HUNTSVILLE, Ala. (May 15, 2014) - You can't see a tuna from outer space, but that isn't stopping NASA and The University of Alabama in Huntsville (UAH) from lending a hand in efforts to protect tuna and their tiny larvae in the Gulf of Mexico.
Maury Estes, a research scientist in UAH's Earth System Science Center, is spending more than a week aboard the research ship F.G. Walton Smith prowling the gulf between Florida and Texas with a team of scientists led by NOAA's Dr. John Lamkin who want to know more about where Atlantic bluefin tuna spawn and other details of their private tuna lives.
While he is onboard, Estes works 12-hour shifts, seven days a week, hauling in fine mesh nets filled with plankton, then sifting through that plankton to see if it includes tuna larvae, how many there are and other physical characteristics. He also documents how the team uses data provided by NASA satellites to pinpoint the best places to find infant tuna hiding among the krill.
Then, when the tuna (and other billfish species, such as blue marlin) larvae are counted, the nets are stowed and the dishes are cleared, Estes writes a blog that includes interviews with members of the scientific team, photos and video of the crew's activities, and tidbits about life aboard a research vessel at sea. To read about Estes' adventures, go to http://www.nasa.gov/centers/marshall/news/earth-science-travelogue.html.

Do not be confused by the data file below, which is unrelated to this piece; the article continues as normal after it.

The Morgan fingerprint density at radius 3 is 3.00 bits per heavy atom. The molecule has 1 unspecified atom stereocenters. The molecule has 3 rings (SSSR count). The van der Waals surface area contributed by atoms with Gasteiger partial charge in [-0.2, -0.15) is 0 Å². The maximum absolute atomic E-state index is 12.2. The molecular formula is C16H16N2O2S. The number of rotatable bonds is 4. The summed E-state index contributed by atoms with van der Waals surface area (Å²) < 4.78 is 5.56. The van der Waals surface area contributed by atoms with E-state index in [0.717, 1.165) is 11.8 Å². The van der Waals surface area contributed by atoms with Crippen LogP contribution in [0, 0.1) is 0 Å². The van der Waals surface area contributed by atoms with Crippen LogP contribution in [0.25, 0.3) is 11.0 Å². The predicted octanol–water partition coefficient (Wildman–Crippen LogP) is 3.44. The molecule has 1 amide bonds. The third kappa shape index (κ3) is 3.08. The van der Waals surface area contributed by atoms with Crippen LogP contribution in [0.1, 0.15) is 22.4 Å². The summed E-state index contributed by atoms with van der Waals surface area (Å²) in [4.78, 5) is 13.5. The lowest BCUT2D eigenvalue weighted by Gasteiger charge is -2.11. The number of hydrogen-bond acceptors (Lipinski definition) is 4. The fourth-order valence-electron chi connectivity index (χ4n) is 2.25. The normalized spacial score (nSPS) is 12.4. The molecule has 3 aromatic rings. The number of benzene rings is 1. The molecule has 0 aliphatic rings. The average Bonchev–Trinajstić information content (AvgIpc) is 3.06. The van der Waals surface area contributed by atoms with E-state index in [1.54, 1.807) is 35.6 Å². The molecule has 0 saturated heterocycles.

"I hope to interview the captain and research crew, so I can learn more about how they're using remote sensing data to support larvae field sampling," said Estes, the associate program manager for the ecological forecasting program led by Woody Turner, which is part of NASA's Applied Sciences program. "And I really want to capture shipboard operations, how everything works and life aboard the ship."
Estes met the ship, which is based in Miami, Monday when it docked in Galveston, Texas, and will disembark next week in Gulfport, Miss.
"NOAA samples in the spring for Atlantic bluefin tuna and other billfish larvae, to better understand their spawning patterns," Estes said. "These cold-water tuna are very migratory and come down from colder water into the Caribbean and the Gulf of Mexico to spawn.
"NOAA wants to gain a better understanding of their life cycle so they can better manage the population. Satellite data is being used for model inputs and analysis of environmental conditions to better understand the tuna spawning and life cycle."
NOAA is the major end user in this applied science project, funded by NASA, which is led by Dr. Mitchell Roffer with Roffers Ocean Forecasting and Fishing Service in Melbourne, Fla.
The NOAA survey program has previously surveyed other parts of the Gulf, the Caribbean and the Atlantic Gulf Stream.
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